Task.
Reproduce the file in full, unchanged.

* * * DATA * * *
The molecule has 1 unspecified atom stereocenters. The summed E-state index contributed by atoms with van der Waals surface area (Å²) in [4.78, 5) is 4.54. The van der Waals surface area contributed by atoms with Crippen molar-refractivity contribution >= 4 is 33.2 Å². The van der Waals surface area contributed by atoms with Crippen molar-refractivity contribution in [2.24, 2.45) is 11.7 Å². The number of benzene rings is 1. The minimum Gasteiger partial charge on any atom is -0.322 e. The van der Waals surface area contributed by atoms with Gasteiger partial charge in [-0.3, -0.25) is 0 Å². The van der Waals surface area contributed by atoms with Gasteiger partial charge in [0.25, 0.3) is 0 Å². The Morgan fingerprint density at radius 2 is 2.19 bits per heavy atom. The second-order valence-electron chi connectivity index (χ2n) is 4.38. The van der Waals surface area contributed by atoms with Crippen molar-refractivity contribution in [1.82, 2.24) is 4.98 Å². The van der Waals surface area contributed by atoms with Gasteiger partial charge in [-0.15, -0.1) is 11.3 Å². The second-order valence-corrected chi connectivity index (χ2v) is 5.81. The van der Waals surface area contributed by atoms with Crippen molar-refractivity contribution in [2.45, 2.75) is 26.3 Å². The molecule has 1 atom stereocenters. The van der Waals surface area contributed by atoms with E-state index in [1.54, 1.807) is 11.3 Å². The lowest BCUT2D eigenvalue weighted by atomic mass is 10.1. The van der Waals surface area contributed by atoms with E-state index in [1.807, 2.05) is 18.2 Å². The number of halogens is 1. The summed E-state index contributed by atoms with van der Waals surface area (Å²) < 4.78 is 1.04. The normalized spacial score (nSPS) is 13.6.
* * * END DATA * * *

The molecule has 1 unspecified atom stereocenters. The summed E-state index contributed by atoms with van der Waals surface area (Å²) in [4.78, 5) is 4.54. The van der Waals surface area contributed by atoms with Crippen molar-refractivity contribution >= 4 is 33.2 Å². The van der Waals surface area contributed by atoms with Crippen molar-refractivity contribution in [2.24, 2.45) is 11.7 Å². The number of benzene rings is 1. The minimum Gasteiger partial charge on any atom is -0.322 e. The van der Waals surface area contributed by atoms with Gasteiger partial charge in [-0.3, -0.25) is 0 Å². The van der Waals surface area contributed by atoms with Gasteiger partial charge in [0.25, 0.3) is 0 Å². The Morgan fingerprint density at radius 2 is 2.19 bits per heavy atom. The second-order valence-electron chi connectivity index (χ2n) is 4.38. The van der Waals surface area contributed by atoms with Crippen molar-refractivity contribution in [1.82, 2.24) is 4.98 Å². The van der Waals surface area contributed by atoms with Gasteiger partial charge in [-0.15, -0.1) is 11.3 Å². The second-order valence-corrected chi connectivity index (χ2v) is 5.81. The van der Waals surface area contributed by atoms with Crippen molar-refractivity contribution in [2.45, 2.75) is 26.3 Å². The molecule has 1 atom stereocenters. The van der Waals surface area contributed by atoms with E-state index in [1.54, 1.807) is 11.3 Å². The lowest BCUT2D eigenvalue weighted by atomic mass is 10.1. The van der Waals surface area contributed by atoms with E-state index in [1.807, 2.05) is 18.2 Å². The number of halogens is 1. The summed E-state index contributed by atoms with van der Waals surface area (Å²) < 4.78 is 1.04. The normalized spacial score (nSPS) is 13.6.